What’s Your Dream?

As a gifted storyteller Ruskin Bond continues to awaken us. The simplicity in his narration is his strength. He makes it possible: A conversation between a young boy and a ‘beggar’ makes us realize how difficult it is to retain our simple/meaningful dreams.

An old man, a beggar man, bent double, with a flowing white beard and piercing grey eyes, stopped on the road on the other side of the garden wall and looked up at me, where I perched on branch of a litchi tree.

“What’s your dream?’ he asked.

It was a startling question coming from that raggedy old man on the street; even more startling that it should have been made in English. English-speaking beggars were a rarity in those days.

To retain our initiative towards free spirited and independent journalism we require your support |Pay Now

‘What’s your dream?’ he repeated.

‘I don’t remember,’ I said. ‘I don’t think I had a dream last night.’

“That’s not what I mean. You know it isn’t what I mean. I can see you’re a dreamer. It’s not the litchi season, but you sit in that tree all afternoon, dreaming.’

‘I just like sitting here,’ I said. I refused to admit that I was a dreamer. Other boys didn’t dream, they had catapults.

‘A dream, my boy, is what you want most in life. Isn’t there something that you want more than anything else?’

‘Yes,’ I said promptly. ‘A room of my own.’

‘Ah! A room of your own, a tree of your own, it’s the same thing. Not many people can have their own rooms, you know. Not in a land as crowded as ours.’

‘Just a small room.’

‘And what kind of room do you live in at present?’

‘It’s a big room, but I have to share it with my brothers and sisters and even my aunt when she visits.’

‘I see .What you really want is freedom. ‘Your own tree, your own room, your own small place in the sun.’
‘Yes, that’s all.’

‘That’s all?  That is everything! When you have all that, you’ll have found your dream.’

‘Tell me how to find it!’

‘There is no magic formula, my friend. If I was a godman, would I be wasting my time here with you? You must work for your dream, and move towards it all the time, and discard all those things that come in the way of finding it, and then, if you don’t expect too much too quickly, you’ll find your freedom, your room of your own. The difficult time comes afterwards.’


‘Yes, because it is so easy to lose it all, to let someone take it away from you. Or you become greedy, careless and start taking everything for granted, and—Poof! –suddenly the dream has gone, vanished!’

‘How do you know all this?’ I asked.

‘Because I had my dream and lost it.’

‘Did you lose everything?’

‘Yes, just look at me now, my friend. Do I look like a king or a godman?  I had everything I wanted, but then I wanted more and more. … You get your room, and then you want a building, and when you have your building you want your own territory, and when you have your own territory you want your own kingdom—and all the time it’s getting harder to keep everything. And when you lose it –in the end, all kingdoms are lost—you don’t have your room any more.’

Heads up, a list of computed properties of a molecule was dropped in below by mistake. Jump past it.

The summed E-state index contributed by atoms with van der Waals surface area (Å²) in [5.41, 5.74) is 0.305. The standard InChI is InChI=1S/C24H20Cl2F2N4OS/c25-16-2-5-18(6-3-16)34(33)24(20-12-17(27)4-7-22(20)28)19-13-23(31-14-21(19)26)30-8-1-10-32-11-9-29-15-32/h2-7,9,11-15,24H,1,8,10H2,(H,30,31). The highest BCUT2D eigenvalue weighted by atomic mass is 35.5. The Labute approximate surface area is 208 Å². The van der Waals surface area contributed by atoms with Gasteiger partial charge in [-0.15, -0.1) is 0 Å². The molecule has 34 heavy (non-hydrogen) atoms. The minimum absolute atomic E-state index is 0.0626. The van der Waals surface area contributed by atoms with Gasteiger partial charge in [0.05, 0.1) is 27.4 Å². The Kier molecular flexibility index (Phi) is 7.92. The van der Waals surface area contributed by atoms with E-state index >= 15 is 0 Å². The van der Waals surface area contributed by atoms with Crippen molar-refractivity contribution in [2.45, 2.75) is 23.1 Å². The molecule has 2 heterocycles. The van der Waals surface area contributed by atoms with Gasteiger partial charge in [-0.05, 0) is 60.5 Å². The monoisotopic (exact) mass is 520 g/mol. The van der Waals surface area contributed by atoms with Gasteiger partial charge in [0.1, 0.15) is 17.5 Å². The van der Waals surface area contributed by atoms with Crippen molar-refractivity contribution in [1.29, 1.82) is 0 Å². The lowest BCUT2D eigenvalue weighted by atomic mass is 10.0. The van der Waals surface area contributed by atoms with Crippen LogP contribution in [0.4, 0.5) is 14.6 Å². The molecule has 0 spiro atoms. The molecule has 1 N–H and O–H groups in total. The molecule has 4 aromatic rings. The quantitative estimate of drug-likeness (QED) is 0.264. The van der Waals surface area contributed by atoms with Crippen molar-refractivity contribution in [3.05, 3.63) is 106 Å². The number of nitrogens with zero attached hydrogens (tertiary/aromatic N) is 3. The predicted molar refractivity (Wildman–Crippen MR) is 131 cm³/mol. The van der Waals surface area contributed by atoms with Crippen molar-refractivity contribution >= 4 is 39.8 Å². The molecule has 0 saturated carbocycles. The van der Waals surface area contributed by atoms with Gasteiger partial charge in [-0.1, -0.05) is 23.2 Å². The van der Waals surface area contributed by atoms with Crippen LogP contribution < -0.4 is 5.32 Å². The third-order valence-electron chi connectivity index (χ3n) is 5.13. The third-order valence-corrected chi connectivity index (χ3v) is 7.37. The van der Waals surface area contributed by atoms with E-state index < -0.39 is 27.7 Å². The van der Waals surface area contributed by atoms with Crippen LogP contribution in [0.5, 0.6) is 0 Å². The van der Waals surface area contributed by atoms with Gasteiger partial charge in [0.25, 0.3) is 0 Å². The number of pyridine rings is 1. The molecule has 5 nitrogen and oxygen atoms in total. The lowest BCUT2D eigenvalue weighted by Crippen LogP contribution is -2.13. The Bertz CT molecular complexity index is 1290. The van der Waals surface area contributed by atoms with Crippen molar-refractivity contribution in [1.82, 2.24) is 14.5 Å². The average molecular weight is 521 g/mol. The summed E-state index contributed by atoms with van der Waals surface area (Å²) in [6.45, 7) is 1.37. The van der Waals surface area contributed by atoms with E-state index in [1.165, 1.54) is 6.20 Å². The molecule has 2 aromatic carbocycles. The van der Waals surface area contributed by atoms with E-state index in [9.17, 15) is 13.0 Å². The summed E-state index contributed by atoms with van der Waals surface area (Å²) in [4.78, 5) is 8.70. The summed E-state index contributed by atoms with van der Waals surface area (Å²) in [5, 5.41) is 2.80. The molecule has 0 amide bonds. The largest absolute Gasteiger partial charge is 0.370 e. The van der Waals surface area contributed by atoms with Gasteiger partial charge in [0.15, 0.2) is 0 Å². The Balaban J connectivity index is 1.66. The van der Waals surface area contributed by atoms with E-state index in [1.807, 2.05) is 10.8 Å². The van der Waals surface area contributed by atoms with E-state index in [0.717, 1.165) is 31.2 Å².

‘Did you have a kingdom?’

‘Something like that….Follow your own dream, boy, but don’t take other people’s dreams, don’t stand in anyone’s way, don’t take from another man his room or his faith or his song.’ And he turned and shuffled away, intoning the following verse, which I have never heard elsewhere, so it must have been his own.

Live long, my friend, be wise and strong.

     But do not take from any man his song.

I remained in the litchi tree, pondering his wisdom and wondering how a man so wise could be so poor. Perhaps he became wise afterwards. Anyway, he was free, and I was free, and I went back to the house and demanded (and got) a room of my own. Freedom, I was beginning to realize, is something you have to insist upon.

–   Ruskin Bond, Our Trees Still Grow in Dehra (Penguin, 1991)

Now that you are here...
From bottled water to oxygen cans, not even the basics are free in a market-driven world. Why then, do we take free and independent journalism for granted? We find ourselves at a time when more people like you, are reading and coming out in support of The New Leam’s independent, in-depth and throughly issue based journalism than ever before. From grassroot stories and field-reports, to in-depth analysis of the pertinent political issues of our times, to news on gender, culture and educational issues- The New Leam has been dedicated to bringing out stories that speak out the soul of India and take you beyond the propaganda-filled corridors of mainstream journalism in India. We have made an important choice of keeping our journalism free of vested political interests, commercial funding and influence of partisan stakeholders, so that we can bring forward news and stories based on facts and provide a platform where readers can find information with integrity and a journalism premised on honesty. 

Your support to The New Leam is your contribution towards giving a voice to the voiceless, going to the depths of issues that others shy away from and rigorously illuminating the flame of criticality and courage in dark times. We hope that you will come forward to support The New Leam today so that we can keep delivering quality-independent journalism to you and inform public opinion in the right direction. No matter how big or small your contribution may be, it is tremendously important. It takes only a moment, Support The New Leam now!

Leave a comment

Your email address will not be published. Required fields are marked *